Daisy Family

The daisy family (Asteraceae) is the earths largest flowering family with over 23,000 species and considered one of the most advanced in flora evolution, many plants you will be familiar with, from the obvious daisy varieties to all thistles and dandelions, to less obvious ones like Yarrow, Burdock and pineapple weed. Look a little closer though and you will start to see the similarities which make up this amazing family.

Oxeye Daisy Leucanthemum vulgare on a field boundary
Lesser Burdock Arctium minus
Mugwort Artemisia vulgaris in the foreground

To understand what makes them all a little unique to other families let us first take a moment to understand the components that make up a single flower. Around the outside there would of course be a series of petals, in the middle contains the stamen, the male part of which there can be many. These consist of a long filament with an anther at the end which holds the pollen. Directly in the centre is the Pistil which is the female part. From above you will first see the stigma which is the opening to the style which extends down to the ovary, which contains the ovule. It is this ovule which after fertilisation turns into a seed. All these components form just one flower.

A drawing showing the components of a flower

The flowering plants within the daisy family play a very deceptive roll in not only fooling us, but chiefly the insects they rely on for their pollination and the continuation of their species. They do this by fooling the insects into thinking it is just one flower with a massive cache of nectar in the centre of the flowerhead, when in fact it is full of very tiny flowers known as florets, deceiving the insects that they have hit the jackpot!

Sunflower with individual disc florets seen very clearly here

In the daisy family these individual florets may have both stamen and ovary together, ovary only, stamen only or be sterile. In the photo above it shows the impressive size of a sunflower which helps us to clearly see with the naked eye the individual florets in the centre, looking like lots of mini flowers tightly packed together. In the case of the sunflower the florets are made of tiny 5 petaled flowers each with its own stamen and pistil, which when pollinated turns into the sunflower seed.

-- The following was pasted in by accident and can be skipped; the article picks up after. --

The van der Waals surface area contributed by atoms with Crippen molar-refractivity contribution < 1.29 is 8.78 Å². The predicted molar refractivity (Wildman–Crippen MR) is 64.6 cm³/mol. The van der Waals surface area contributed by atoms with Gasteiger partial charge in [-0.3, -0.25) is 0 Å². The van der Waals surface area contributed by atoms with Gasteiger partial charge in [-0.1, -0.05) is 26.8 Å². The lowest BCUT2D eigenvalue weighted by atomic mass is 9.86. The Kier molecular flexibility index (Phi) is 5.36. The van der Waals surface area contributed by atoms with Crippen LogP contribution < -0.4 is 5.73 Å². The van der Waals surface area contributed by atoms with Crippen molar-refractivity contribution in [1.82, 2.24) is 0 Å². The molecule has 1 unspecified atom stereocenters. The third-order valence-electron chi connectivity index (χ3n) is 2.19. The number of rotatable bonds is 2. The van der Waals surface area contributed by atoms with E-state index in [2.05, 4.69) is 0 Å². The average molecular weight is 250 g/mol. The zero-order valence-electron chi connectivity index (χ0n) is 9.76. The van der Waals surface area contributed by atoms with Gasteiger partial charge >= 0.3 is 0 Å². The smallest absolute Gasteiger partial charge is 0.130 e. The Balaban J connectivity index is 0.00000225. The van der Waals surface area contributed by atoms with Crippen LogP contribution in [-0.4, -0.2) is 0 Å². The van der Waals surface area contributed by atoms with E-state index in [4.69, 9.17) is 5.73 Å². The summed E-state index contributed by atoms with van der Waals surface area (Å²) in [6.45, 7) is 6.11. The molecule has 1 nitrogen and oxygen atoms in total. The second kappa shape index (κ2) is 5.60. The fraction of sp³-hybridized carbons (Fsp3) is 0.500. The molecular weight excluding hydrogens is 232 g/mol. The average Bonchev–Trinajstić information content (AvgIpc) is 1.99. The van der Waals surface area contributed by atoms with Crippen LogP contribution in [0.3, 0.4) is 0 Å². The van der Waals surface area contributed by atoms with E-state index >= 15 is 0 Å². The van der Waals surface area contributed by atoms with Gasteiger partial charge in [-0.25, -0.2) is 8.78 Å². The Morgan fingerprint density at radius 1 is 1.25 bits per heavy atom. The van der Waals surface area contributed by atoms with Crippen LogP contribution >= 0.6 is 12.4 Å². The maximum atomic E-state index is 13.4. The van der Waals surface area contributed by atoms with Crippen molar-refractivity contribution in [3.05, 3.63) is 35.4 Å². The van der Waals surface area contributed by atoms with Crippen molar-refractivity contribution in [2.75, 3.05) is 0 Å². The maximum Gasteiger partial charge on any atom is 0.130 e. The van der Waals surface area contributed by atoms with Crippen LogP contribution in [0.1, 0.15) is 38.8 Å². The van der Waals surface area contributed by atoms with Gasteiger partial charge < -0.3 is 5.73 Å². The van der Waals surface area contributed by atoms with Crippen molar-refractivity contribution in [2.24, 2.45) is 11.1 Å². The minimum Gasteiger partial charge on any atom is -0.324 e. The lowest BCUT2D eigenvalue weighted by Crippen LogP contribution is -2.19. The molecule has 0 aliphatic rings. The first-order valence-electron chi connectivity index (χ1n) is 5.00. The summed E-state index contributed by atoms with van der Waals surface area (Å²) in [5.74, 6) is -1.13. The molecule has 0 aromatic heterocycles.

Sunfflower, Fibonacci sequence

Above you can see the pattern the arrangement of the disc florets make. This is known as the Fibonacci sequence. In understanding this further studies have revealed one in five sunflowers don’t follow this sequence or are even more complicated than we first thought. this pattern can be seen in other areas of nature like pine cones.

Oxeye Daisy Leucanthemum vulgare home to many insects

Each of the individual tiny flowers that are in the centre are known as disc florets, but it doesn’t stop there! In a clever twist the parts of the flower that look like petals around the outside, fooling the insects that it is just one big flower are also florets, as they are around the outside edge, they are known as ray florets.

Oxeye Daisy Leucanthemum vulgare dissected to reveal individual disc and ray florets
A closer look under magnification at the ray and disc florets of an Oxeye Daisy Leucanthemum vulgare

In a common daisy below (Bellis Perennis) there are approximately 150 disc florets and 50 ray florets, that is 200 mini flowers on a flower measuring just 16-25mm across!

Daisy Bellis perennis 200 mini flowers!

Each member of the daisy family can have both types of florets and indeed only one. These types of flowers are known as a composite flower head which is where the old family reference of Compositae is from, now known as Asteraceae. In the case of an oxeye-daisy it has both disc and ray florets, with a dandelion it only has ray florets and thistles only have disc florets.

Oxeye Daisy Leucanthemum vulgare with both disc and ray florets
Dandelion Taraxacum agg with only ray florets, showing its basal rosette leaf structure
Pineappleweed Matricaria discoidea has only disc florets

There are other family characteristics that many species in this family have, from growing their leaves in basal rosettes, as seen in the dandilion above. This is where the leaves come from a central spot radiating out in all directions. A milky latex sap can be seen in many species when the stem or leaf is cut. This is not to be confused with the toxic euphorbia family. Finally, the seeds in the daisy family are commonly connected to a fluffy parachute which is known as a pappus, to help with wind dispersal. Think of a dandelion head and blowing it to tell the time as a child.

Fluffy seed head of a dandelion
Here you can clearly see the feathery parachute known as a pappus
Here you can see the flowerhead or receptacle where they were all located

Next time you are out take a closer look under magnification you can even use your zoom on a smartphone and this whole world of tiny flowers will be revealed before your very eyes.

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